To love, honor and obey the law: Chinese bride, 13, sent back to school
A 13-year-old girl in southern China was ordered to go back to school after generating an online buzz for getting married to a 17-year-old boy. The teenagers were wedded in a formal ceremony based on local customs last week after developing a romantic relationship for over a year, the Guiyu township government in Shantou, Guangdong province, said in a statement over the weekend. They planned to get official marriage registration when they were old enough, as many child couples do in rural China. By Chinese law, a man has to be at least 22 years old to get married and a woman at least 20. We didn’t know [it was illegal]. We have now let them take the girl home, to go back to school Mother of
Wedding photoshoots help Wuhan find some normalcy
Weddings, birthdays and celebrations have been canceled around the world because of the coronavirus pandemic. In the Chinese city of Wuhan, where the virus first appeared, they are finally resuming as authorities relax a strict lockdown that separated families, friends and lovers for over two months. Now the city is trying to get back to normal. One sign? The reappearance of wedding photoshoots.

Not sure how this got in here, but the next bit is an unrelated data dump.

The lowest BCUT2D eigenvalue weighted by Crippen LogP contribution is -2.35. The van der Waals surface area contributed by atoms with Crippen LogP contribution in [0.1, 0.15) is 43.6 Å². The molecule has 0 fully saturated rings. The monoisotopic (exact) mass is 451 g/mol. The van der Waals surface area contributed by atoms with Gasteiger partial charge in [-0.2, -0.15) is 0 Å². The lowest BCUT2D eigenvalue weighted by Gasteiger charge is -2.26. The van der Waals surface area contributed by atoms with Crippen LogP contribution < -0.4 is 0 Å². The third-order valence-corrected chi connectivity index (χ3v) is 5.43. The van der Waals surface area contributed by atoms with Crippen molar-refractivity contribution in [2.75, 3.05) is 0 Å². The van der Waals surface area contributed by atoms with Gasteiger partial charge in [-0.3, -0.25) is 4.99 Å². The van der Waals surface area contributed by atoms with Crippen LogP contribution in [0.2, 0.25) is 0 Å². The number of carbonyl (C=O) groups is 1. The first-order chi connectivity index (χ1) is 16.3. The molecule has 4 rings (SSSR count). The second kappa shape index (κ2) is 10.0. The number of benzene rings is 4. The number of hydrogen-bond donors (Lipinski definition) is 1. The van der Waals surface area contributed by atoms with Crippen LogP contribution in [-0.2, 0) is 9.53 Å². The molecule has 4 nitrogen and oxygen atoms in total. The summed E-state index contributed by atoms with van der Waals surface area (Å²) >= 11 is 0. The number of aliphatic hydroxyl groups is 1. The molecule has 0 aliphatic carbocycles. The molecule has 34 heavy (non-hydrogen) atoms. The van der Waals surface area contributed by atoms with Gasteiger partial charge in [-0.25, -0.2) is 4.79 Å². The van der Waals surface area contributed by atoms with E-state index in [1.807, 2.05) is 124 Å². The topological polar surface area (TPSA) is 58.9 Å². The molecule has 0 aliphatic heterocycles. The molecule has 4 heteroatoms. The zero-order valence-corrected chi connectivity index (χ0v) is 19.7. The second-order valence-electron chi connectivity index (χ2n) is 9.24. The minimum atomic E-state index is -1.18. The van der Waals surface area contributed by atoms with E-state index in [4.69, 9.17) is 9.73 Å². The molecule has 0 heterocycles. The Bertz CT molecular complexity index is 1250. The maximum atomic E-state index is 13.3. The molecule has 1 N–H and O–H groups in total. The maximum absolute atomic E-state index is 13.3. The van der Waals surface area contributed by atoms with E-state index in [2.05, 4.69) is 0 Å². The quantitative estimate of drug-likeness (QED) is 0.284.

The unusual wedding gifts bestowed on Taiwanese star
Salt, fat, acid...tea? These things certainly aren’t common items on a wedding registry.  But for newlyweds Lin Chi-ling, a Taiwanese supermodel and actress, and her new husband Akira, a Japanese singer and actor, the pantry essentials were exactly what they wanted. To celebrate Lin’s family heritage, the couple decided to wed in the coastal Taiwanese town of Tainan on Sunday, thrilling the local authorities.          View this post on Instagram                       A post shared by 林志玲chiling (@chiling.lin) on Nov 17, 2019 at 1:35am PST The Tainan city authorities prepared a cartload of goods for Lin to honor local tradition. It included firewood, rice, oil, salt, soy
Inkstone index: China’s dwindling marriages
7.2 per thousand: China’s marriage rate in 2018. The Chinese marriage rate has been falling for five years in a row since 2013, hitting a new low last year, according to the country’s National Statistics Bureau and Civil Affairs Bureau. The number, which comes as China grapples with a falling birth rate and a mounting number of divorces, reflects growing anxiety among younger Chinese who are worried about salary, housing and jobs. In 2013 the marriage rate was 9.9 per thousand, and it’s fallen steadily to 7.2 per thousand to 2018, the statistics show. China’s marriage rate increased steadily from 2006 and peaked at 2013. The falling marriage rate is directly linked to a region’s income leve